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De Goswyk: 12th Century wine merchants

Privacy Level: Open (White)
Date: [unknown] [unknown]
Location: Goes, Zeeland, Netherlandsmap
Surname/tag: pre-1500, de Goswyk, de Gostwick,
Profile manager: Chris Gorman private message [send private message]
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Gostwick Name Study Page

This was going to be the crown jewel of my work, but I dont like the idea that it's done, or that there arent so many more things to learn. So let me share what I believe are the true origins of several family branches that called themselves Gostwyck.

Chapter 0: Migrating to England from Goes, Zeeland

I believe the first families that called themselves 'of Goswyk' were a family of merchants, from the Island City-state of Zeeland, a walled town called Goes.

Placenames were a dominant way to identify a branch of family, particularly when moving off to settle somewhere new. Even until the 16th century, certain folks were 'of Potton' or 'of London', to differentiate themselves from many duplicative names.

The town of Goswick sits just at the place where the tidal bridge leads to Lindesfarne, Holy Island. We do indeed find some Gostwyks living there, on Holy Isle itself.

The ships laden with wine, crossing the Black Sea, eventually made the sands in the shadows of Lindesfarne their home. Goswick. Sands of Goes. When things began to expand, and the family got larger, with more properties, they moved toward the big town, Berwick-Upon-Tweed.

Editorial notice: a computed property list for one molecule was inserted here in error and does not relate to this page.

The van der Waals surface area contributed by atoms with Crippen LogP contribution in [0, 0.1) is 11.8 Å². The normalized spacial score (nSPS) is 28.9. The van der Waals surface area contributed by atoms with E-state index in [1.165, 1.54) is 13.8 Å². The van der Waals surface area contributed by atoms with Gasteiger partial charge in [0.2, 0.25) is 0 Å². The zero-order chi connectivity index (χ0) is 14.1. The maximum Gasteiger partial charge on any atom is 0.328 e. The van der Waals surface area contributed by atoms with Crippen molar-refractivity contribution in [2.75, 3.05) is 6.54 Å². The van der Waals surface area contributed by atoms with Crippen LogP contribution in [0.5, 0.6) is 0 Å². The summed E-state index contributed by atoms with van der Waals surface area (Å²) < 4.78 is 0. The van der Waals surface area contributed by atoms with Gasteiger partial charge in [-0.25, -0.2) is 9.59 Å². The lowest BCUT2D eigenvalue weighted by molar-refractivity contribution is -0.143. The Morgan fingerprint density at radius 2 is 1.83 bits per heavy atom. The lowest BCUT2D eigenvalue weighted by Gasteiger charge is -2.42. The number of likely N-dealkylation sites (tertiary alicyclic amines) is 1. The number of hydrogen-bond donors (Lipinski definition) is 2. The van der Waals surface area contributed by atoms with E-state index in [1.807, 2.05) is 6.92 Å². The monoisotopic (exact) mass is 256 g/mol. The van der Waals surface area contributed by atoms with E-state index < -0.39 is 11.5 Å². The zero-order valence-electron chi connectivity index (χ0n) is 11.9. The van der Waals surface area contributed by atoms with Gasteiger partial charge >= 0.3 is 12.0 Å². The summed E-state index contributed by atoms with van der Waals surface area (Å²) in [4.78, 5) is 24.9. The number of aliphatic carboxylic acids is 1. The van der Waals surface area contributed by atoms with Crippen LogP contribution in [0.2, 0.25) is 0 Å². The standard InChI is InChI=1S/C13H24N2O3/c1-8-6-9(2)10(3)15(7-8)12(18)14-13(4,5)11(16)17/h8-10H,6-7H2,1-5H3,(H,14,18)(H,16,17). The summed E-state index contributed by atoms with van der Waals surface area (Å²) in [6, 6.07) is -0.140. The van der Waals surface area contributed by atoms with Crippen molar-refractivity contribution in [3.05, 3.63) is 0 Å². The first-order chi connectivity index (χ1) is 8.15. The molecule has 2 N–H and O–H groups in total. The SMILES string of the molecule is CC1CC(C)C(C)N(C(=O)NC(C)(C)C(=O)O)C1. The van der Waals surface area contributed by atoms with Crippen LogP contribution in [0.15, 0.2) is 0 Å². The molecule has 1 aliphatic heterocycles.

Perhaps until now they had been 'Van der Goes'. Now they were 'de Goeswyk' A name that would be spelled every possible way imagined.

The first few generations were fairly quiet until the family heavily allied themselves with King Edward I, assuming the role of Burgess of Berwick with perhaps three Goswyk notables, certainly two.

With taxation, and wine importation to Berwick, a primary engagement with the crown, Walter & Roger de Goswyk, as Burgesses find themselves in the thick of the Siege of Berwick in 1333.

Families that settled the sands of Lindesfarne, including founding the town of Goswick, Northumberland.

  • Adam de Goswyk (1167-1217) [two citations]
abt 1217, Grant, Bowsden, Northumberland, England[1]
Grant by Ralph & wife Aldith of Bowsden, (land) from the ford known as Milheforde to the footpath leading to Faucruckes to the stream from the mill. Witnesses: Adam de Goswyk; Geoffrey, parson of Ancroft; Will. chap. of Fenwick; Ralph, chap of Lowick
  1. "Durham Cathedral Archive: Miscellaneous Charters", GBPRO, Ref: 3.1.Spec..49 (early 13th cent), Durham University Archives; Ref: GB-0033-DCD-Spec

  • Morgan de Goswyk (bef1169-abt1220) [one citation]
    • Henry de Goswyk (1186-1210) [one citation]
    • Patrick de Goswyk the Elder [ten citations]
      • Constantine de Goswyk (1210-1250) no references directly
        • Patrick de Goswyk (1227-1253) [one citation]
        • John de Goswyk (1230-1259) [two citations]
        • Eustace de Goswyk (1235-1275) [one citation]
      • Patrick de Goswyk the Younger (1221-1259) [six citations]

We dont have the precise linkage to these great adventurers from across the Black Sea. These placements are very carefully considered, to help us see which generations would have lived side by side during these almost Domesday era times in England.

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